Banned Film Bugis Street Finally Airs In Singapore After 20 Years

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Movie about transsexuals no longer a taboo

No, we are not referring to the Bugis Street opposite Bugis Junction.

We’re talking about the movie directed by Taiwanese director Yonfan — Bugis Street (妖街皇后). The controversial movie stars local actor Ernest Seah, and Vietnamese actress Hiep Thi Le.

The controversial local movie was made in 1995, and shown for a short while before being banned in Singapore.

20 years later, it has made a comeback in the Singapore International Film Festival 2015 (SGIFF) with an R21 rating and a new title — Bugis Street Redux. The movie gives viewers a glimpse into the life of prostitutes and transsexuals in Singapore.


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Hiep plays the role of the protagonist Lien, a young and naive woman who left her sheltered life as a servant in a household in her hometown Malacca. She travels to Singapore and finds a job at Sin Sin Hotel along Bugis Street.

Seah, who plays the role of transvestite Lola in the film, befriends Lien.

When the innocent Lien discovers that Sin Sin is a brothel and even houses transsexuals, she is horrified. Although she had thoughts of leaving, she is persuaded by Lola to stay. From there, she slowly starts to appreciate the beauty of the life and environment they live in.

Lola stars in quite a few love scenes with his on-screen boyfriend Meng (Michael Lam). Some scenes include full frontal male nudity, which had to be edited out in order to pass the R21 rating.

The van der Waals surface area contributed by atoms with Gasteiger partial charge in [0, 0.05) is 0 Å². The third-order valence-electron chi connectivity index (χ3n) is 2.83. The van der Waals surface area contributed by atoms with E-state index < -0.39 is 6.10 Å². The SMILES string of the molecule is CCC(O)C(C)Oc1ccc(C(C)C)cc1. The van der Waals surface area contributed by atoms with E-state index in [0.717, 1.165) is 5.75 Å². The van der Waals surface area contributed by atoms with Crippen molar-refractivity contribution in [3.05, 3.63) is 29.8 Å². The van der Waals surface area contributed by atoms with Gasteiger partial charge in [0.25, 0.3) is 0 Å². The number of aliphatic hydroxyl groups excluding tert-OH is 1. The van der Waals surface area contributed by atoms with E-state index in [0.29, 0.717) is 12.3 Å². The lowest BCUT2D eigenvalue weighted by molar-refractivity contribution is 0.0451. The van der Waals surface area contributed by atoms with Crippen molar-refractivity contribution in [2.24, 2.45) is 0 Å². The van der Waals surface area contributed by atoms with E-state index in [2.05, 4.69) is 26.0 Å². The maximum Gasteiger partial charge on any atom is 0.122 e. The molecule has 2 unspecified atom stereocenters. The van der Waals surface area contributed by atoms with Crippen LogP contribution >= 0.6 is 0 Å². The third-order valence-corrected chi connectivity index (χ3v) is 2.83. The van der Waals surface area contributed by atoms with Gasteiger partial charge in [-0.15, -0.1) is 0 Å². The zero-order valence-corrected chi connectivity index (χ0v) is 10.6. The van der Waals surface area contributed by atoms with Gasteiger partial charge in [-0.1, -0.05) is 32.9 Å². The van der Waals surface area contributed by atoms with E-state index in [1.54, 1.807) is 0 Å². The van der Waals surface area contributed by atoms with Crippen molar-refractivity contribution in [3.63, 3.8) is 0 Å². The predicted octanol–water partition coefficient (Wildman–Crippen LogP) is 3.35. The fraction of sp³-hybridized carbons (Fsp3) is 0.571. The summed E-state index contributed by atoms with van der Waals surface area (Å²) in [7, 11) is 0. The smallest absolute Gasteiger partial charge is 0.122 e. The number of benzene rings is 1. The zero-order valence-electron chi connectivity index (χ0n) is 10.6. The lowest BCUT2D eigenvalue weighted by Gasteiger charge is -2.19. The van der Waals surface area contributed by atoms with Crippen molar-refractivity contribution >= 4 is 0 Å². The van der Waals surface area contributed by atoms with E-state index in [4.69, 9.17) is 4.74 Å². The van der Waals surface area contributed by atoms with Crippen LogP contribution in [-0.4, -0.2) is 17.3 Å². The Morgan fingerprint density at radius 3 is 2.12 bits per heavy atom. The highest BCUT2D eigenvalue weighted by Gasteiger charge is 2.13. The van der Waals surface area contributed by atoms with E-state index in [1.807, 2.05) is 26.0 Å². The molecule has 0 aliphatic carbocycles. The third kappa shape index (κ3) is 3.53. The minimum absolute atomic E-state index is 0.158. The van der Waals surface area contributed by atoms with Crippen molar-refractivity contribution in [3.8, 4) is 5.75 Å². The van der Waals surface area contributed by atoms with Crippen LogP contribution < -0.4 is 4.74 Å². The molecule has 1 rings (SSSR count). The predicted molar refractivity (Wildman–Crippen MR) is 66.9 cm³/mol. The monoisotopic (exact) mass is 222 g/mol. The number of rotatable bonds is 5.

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Why pick this film for SGIFF?

Director of SGIFF Zhang Wenjie said that this was the film that laid the foundation for the re-emergence of Singapore cinema in the 1990s.

He added:

Its fearless and moving portrayal of the lives of a marginalised community exemplifies the spirit of the Singapore International Film Festival, and it was a great honour for our festival to celebrate its legacy on the occasion of its 20th anniversary.

How were the actors perceived then and now?

Many actors received flak from their friends, family members and acquaintances. Ernest Seah was no exception.

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Seah shared:

The neighbours would ask my mother, ‘Why your son like that?’

Even people who didn’t watch the movie and who heard about it from others would say harsh things about it.

When I went out, strangers would give me THAT look. My mum was very upset.

Fast forward to 2015, they are being celebrated and treated like stars on the red carpet. With the ban lifted and the movie being aired at such a huge festival,  Seah felt vindicated.

Why lift the ban now?

This is a breakthrough in the censorship of Singapore’s media, a reflection of the changing tolerance and acceptance of society.

An official from the Media Development Authority said:

Bugis Street Redux passed clean for SGIFF (with an R21 rating). It was once banned in the 90s, but is permissible under today’s standards.

Indeed, Singapore’s art scene seems to be improving and relaxing its control on censorship.

However, do you think that Singapore society has matured enough to accept transsexuals and LGBTs? Let us know in the comments section below!

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Featured image via SGIFF
With reference to The New Paper

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